Bard on the Beach brings Much Ado About Nothing into the 50s with dazling sets and costumes

On June 15, the production of Much Ado About Nothing had its opening night at Vancouver’s own Bard on the Beach Shakespeare Festival. The play was true to the style of the writer in its plot about miscommunication, improbable love and deception. 

Originally set in the sixteenth century at the estate of the governor of Messina, Italy, this adaption put our characters on the estate of a 1959 Italian director, with a visual aesthetic similar to Frederico Fellini’s La Dolce Vita and .

Accordingly, the set and costumes were some of the highlights of the production. For the play’s first act, the costumes, set pieces and props were black, white and grey, emphasizing the cinematic feel of the production.

After love was introduced into the plot, small bits of colour began to appear in the costumes. In the second half, colour became completely present on the stage. 

Two scenes stood out in particular as major crowd pleasers. In the first, two characters who are in love have a conversation about how to deal with the latest turn of events. It was not so much the dialogue that made it special but a modern twist on the scene's set up. Both characters begin their conversation and later exit the scene on classic Italian vespas, one black and one pink. This modernization made an otherwise uneventful scene memorable.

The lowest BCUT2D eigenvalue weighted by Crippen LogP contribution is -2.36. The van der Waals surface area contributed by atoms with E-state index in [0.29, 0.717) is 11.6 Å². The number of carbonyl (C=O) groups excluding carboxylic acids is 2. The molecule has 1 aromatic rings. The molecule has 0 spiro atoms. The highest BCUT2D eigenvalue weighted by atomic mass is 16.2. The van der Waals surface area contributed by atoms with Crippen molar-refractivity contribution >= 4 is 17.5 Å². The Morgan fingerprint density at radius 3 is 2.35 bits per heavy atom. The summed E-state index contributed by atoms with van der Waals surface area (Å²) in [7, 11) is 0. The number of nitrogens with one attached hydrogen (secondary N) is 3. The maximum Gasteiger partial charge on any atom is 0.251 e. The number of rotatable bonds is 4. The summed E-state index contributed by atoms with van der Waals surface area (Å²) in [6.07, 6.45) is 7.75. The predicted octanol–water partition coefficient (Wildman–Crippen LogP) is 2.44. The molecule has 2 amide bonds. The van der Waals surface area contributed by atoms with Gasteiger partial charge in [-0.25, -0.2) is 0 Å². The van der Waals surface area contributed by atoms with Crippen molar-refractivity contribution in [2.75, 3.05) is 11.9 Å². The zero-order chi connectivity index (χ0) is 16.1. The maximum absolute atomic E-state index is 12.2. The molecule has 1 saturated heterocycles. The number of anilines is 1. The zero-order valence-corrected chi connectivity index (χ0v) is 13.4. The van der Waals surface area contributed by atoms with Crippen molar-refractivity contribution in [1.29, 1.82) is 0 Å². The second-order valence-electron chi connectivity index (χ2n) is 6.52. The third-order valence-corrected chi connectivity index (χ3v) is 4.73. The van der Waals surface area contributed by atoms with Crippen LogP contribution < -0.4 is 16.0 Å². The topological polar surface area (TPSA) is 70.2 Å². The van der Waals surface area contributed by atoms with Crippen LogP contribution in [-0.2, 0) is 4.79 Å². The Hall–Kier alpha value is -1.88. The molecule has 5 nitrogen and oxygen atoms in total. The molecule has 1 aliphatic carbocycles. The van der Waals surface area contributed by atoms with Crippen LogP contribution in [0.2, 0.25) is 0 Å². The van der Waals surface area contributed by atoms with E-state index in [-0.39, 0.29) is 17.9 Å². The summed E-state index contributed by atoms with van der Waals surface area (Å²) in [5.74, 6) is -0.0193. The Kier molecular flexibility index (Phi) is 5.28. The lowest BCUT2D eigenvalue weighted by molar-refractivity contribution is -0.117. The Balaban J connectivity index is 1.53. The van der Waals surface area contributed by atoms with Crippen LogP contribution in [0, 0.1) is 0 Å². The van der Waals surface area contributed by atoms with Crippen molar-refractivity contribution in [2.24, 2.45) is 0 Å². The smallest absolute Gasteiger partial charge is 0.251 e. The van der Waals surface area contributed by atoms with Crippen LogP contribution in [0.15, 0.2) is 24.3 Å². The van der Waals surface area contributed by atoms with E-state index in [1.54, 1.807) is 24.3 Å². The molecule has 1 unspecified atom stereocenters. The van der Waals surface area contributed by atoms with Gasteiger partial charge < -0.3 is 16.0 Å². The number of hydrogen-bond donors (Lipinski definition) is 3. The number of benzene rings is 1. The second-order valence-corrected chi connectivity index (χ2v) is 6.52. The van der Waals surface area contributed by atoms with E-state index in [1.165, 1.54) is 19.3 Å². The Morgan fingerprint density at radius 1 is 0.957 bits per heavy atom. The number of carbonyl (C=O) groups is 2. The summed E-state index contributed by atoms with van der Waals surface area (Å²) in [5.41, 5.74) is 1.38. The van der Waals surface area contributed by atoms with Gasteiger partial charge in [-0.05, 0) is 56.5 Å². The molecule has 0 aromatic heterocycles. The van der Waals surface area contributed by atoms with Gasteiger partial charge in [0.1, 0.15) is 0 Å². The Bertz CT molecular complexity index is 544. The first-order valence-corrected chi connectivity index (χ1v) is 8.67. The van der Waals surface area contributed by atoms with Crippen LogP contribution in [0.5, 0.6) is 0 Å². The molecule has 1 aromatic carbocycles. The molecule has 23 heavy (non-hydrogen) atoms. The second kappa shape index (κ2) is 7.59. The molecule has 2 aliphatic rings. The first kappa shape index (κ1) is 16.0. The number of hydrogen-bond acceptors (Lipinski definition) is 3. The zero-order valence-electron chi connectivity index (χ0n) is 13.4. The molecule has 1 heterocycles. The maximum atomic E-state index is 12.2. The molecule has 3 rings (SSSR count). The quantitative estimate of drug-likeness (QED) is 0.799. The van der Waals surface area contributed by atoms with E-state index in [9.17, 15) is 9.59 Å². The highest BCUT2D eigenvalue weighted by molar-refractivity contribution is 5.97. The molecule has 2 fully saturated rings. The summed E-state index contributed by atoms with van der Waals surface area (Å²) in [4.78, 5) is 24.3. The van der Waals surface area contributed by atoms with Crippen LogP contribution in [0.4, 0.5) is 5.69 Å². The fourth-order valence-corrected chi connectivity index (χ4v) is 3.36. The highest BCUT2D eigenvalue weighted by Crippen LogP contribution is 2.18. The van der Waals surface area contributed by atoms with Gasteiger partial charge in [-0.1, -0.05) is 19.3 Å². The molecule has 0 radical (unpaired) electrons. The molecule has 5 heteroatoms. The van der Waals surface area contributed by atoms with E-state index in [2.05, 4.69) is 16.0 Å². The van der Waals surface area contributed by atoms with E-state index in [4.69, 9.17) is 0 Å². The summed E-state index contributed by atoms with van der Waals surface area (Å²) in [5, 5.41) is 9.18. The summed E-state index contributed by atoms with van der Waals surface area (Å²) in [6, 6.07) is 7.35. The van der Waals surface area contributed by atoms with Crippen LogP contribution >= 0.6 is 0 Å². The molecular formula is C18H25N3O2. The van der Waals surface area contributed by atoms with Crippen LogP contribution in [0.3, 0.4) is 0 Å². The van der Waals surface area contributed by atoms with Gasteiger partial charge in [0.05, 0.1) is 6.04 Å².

Another clever moment of modernization took place when the character Antonio, played by David M. Adams, was meant to sing a short song. In the original script, the 16th century ballad is in English. In this version, it was sung in Italian and sounded like something one might hear strolling down the streets of Florence, complete with added percussion and back up dancers. This light moment was warmly embraced by the audience. 

The play’s shortcomings can be traced to its source material.

Yes, in this instance, I am criticizing Shakespeare.

The use of both comedy and tragedy in Much Ado About Nothing has been historically cited as one of the play’s strengths, adding to it great complexity. However, I would argue that the sudden changes in tone and mood made the progression of the story awkward and inconsistent. The audience did not have time to emotionally prepare for such a dramatic and dense turn, and they soon forgot the fun that they were having minutes earlier. While there was some comedy remaining in the second half, it was not as obviously funny as before and the audience seemed unsure whether or not to laugh at certain occasions. 

The play’s message about female empowerment was mixed throughout the acts. The first half had the lead explaining why she saw no reason to settle down with a husband, while in the second act a woman was wished dead by her father due to a false claim of her no longer being a virgin. Especially when said shamed woman eagerly takes back the man who only hours before had scornfully rejected her, the messages become inconsistent and hard to process.

Again, I understand that the production team did not have the luxury of simply changing a major plot point of the story. However, the sincerity of the story's conflict is not as relevant for modern audiences as that of plays like Hamlet, Romeo & Juliet and Macbeth

Much Ado About Nothing will be running until September 23. Tickets are available here.